Metal ingots, silver bullion or unmarked bars were probably in use for exchange among many of the civilizations that mastered metallurgy. The weight and purity of bullion would be the key determinant of value. In the Achaemenid Empire in the early 6th century BCE, coinage was yet unknown, and barter and to some extent silver bullion was used instead for trade. [2] The practice of using silver bars for currency also seems to have been current in Central Asia from the 6th century BCE. [3] Coins were an evolution of "currency" systems of the Late Bronze Age, where standard-sized ingots, and tokens such as knife money, were used to store and transfer value.

Tongbei in Bronze Age China (circa 1100 BCE) Edit

In the late Chinese Bronze Age, standardized cast tokens were made, such as those discovered in a tomb near Anyang. [4] [5] These were replicas in bronze of earlier Chinese currency, cowrie shells, so they were named Bronze Shell. [6]

Lydian and Ionian electrum coins (circa 600 BCE) Edit

The earliest coins are mostly associated with Iron Age Anatolia of the late 7th century BCE, and especially with the kingdom of Lydia. [8] Early electrum coins (an alluvial alloy of gold and silver, varying wildly in proportion, and usually about 40–55% gold) were not standardized in weight, and in their earliest stage may have been ritual objects, such as badges or medals, issued by priests. [9] The unpredictability of the composition of naturally occurring electrum implied that it had a variable value, which greatly hampered its development. [10]

Most of the early Lydian coins include no writing ("myth" or "inscription"), only an image of a symbolic animal. Therefore, the dating of these coins relies primarily on archaeological evidence, with the most commonly cited evidence coming from excavations at the Temple of Artemis at Ephesus, also called the Ephesian Artemision (which would later evolve into one of the Seven Wonders of the Ancient World), site of the earliest known deposit of electrum coins. [7] Because the oldest lion head "coins" were discovered in that temple, and they do not appear to have been used in commerce [ citation needed ] , these objects may not have been coins but badges or medals issued by the priests of that temple [ citation needed ] . Anatolian Artemis was the Πὀτνια Θηρῶν (Potnia Thêrôn, "Mistress of Animals"), whose symbol was the stag. It took some time before ancient coins were used for commerce and trade [ citation needed ] . Even the smallest-denomination electrum coins, perhaps worth about a day's subsistence, would have been too valuable for buying a loaf of bread. [11] Maybe the first coins to be used for retailing on a large-scale basis were likely small silver fractions, Hemiobol, Ancient Greek coinage minted by the Ionian Greeks in the late sixth century BCE. [12]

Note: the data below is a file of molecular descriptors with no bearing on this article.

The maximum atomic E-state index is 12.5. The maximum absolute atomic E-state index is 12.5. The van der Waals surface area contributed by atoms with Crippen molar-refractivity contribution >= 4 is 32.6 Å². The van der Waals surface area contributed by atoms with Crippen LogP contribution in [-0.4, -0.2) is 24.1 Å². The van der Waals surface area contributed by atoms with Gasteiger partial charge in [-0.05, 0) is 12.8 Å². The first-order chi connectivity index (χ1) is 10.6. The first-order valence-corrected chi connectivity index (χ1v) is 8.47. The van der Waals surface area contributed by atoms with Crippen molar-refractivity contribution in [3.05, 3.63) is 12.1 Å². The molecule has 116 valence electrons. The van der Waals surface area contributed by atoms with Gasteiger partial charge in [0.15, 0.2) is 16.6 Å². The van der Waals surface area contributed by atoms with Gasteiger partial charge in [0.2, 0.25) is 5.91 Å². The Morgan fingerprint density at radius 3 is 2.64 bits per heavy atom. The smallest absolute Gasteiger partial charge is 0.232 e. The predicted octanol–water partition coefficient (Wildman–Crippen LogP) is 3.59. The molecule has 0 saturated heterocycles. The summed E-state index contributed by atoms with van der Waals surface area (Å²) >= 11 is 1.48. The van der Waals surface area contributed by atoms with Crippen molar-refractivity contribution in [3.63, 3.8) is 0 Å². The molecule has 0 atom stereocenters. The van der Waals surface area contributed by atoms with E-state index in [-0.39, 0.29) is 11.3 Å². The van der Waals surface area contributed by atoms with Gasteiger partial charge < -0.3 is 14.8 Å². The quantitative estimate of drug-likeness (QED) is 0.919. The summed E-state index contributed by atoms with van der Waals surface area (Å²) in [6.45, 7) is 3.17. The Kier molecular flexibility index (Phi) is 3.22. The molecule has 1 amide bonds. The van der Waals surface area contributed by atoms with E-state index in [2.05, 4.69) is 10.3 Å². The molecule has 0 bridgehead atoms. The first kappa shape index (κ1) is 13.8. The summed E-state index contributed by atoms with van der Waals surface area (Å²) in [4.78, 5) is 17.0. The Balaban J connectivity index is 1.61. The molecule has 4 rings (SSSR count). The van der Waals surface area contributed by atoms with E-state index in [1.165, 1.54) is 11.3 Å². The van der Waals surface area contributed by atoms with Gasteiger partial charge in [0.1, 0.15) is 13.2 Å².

In contrast Herodotus mentioned the innovation made by the Lydians: [10]

"So far as we have any knowledge, they [the Lydians] were the first people to introduce the use of gold and silver coins, and the first who sold goods by retail"

And both Aristotle (fr. 611,37, ed. V. Rose) and Pollux (Onamastikon IX.83), mention that the first issuer of coinage was Hermodike/Demodike of Cyme. [13] [14] Cyme was a city in Aeolia, nearby Lydia.